To Really Comply, Surround Yourself with Experts
We all know that ignorance is no excuse for failing to obey the law. Yet maintaining razor-sharp knowledge of the rules governing financial services is a fulltime job. To really do it right, credit unions need a person -- sometimes many people -- to create and follow a calendar of proposed and final rules, train staff on the ins and outs of compliance, and make all the program and operational changes necessary to follow the rules.
But for many credit unions, a staff person to do that fulltime job just isn’t viable. Those of us at the league level have witnessed first-hand the struggles faced by credit union executives who want to play by the rules, but aren’t entirely confident they know what the rules are.
Where most credit unions and league personnel get stuck isn’t necessarily in the reading of the rules. After all, they are generally written in black and white and publicly accessible. Rather, we want to understand exactly how those rules will be interpreted and what steps need to be taken at the credit union to ensure compliance by any number of deadlines.
A good example is the recent changes requiring financial institutions to disclose credit scores and related information when a credit score is used in taking adverse action. Determining when a credit score is used is fuzzy, tempting some to disregard the rule if a credit score was not the key factor used in denying credit. A simple word like “used” can be interpreted in so many ways.
To help Nebraska credit unions decipher the rules, the Nebraska Credit Union League has partnered with PolicyWorks, a compliance consulting firm with a focus on credit unions. The consultants in this group have agreed to field NCUL members’ compliance questions as they arise. They provide this on-demand compliance assistance for federal regulatory issues.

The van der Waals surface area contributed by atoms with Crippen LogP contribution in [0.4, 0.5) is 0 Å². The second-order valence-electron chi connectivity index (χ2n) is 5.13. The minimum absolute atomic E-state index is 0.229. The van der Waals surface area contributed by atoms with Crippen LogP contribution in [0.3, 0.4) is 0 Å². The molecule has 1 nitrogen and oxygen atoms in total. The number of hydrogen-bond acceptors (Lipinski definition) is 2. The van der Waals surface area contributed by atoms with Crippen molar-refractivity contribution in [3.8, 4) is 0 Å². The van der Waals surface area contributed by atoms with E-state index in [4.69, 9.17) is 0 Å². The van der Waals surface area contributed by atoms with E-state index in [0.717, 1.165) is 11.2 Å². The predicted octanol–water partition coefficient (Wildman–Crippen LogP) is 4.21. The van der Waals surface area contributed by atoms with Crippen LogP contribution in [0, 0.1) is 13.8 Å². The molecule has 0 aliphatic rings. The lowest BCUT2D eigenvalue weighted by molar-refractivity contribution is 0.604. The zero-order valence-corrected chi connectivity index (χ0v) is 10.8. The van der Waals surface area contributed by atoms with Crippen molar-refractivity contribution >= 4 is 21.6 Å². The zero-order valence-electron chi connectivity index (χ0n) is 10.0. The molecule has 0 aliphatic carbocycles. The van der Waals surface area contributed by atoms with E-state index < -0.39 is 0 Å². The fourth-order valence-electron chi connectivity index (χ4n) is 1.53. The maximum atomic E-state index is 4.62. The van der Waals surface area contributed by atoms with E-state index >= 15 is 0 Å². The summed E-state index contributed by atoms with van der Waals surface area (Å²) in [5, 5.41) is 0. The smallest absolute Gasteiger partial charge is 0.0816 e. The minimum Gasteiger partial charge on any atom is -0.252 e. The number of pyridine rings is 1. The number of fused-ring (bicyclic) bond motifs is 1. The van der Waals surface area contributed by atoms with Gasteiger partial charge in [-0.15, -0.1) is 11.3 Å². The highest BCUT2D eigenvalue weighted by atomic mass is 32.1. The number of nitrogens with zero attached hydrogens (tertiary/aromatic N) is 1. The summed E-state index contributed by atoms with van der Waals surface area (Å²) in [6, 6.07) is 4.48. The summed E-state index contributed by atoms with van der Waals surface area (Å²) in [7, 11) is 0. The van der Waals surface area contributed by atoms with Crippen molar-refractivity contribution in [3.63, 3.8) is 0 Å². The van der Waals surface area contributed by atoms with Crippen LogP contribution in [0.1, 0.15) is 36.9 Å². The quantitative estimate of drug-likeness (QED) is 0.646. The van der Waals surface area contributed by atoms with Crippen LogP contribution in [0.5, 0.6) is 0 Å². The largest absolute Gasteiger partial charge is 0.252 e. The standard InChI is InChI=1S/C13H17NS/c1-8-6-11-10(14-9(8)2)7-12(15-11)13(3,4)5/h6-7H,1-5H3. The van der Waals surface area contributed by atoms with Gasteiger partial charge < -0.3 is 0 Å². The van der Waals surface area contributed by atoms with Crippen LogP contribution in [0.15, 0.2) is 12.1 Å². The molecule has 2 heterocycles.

To date, our members have relied on these experts for the answers to questions like: “My examiner made a finding regarding the use of a tax assessment. What are the new appraisal rules, and why can’t I use a tax assessment?”
Or, “we understand that the risk-based pricing rule has changed. What form do we need to provide our members and when is that change effective?” And, “what if a credit score was not the main reason we denied a loan? Do we still have to include the credit score on the adverse action?”
Beyond simply following the rules, Nebraska credit unions are like many others in the country; they want the opportunity to help shape the rules. But to take a proactive role in development of the rules, credit union executives need to understand and follow the timetables set forth by federal agencies.
Again, we’re facing a resources challenge. If a credit union does not employ a full-time compliance officer, who at the credit union has the bandwidth to own this task? Who will rally the right people, gain a complete understanding of the credit union’s position, and then author and submit comments?
With the support of third-party consultants knowing policy and rule-making inside out, our league is able to help member credit unions keep watch over rules as they develop. We’re able to communicate not only the when, but the why, of commenting on proposed final rules. We’re able to do this for many credit unions at once – giving our state the best chance possible for proactively shaping policy and maintaining efficiency inside our own organization.
Surround yourself with experts is the rule of thumb followed by many small businesses. This should also be a guiding principle for credit unions, especially for those who don't have in-house resources.
Scott Sullivan is president/CEO of the Nebraska Credit Union League.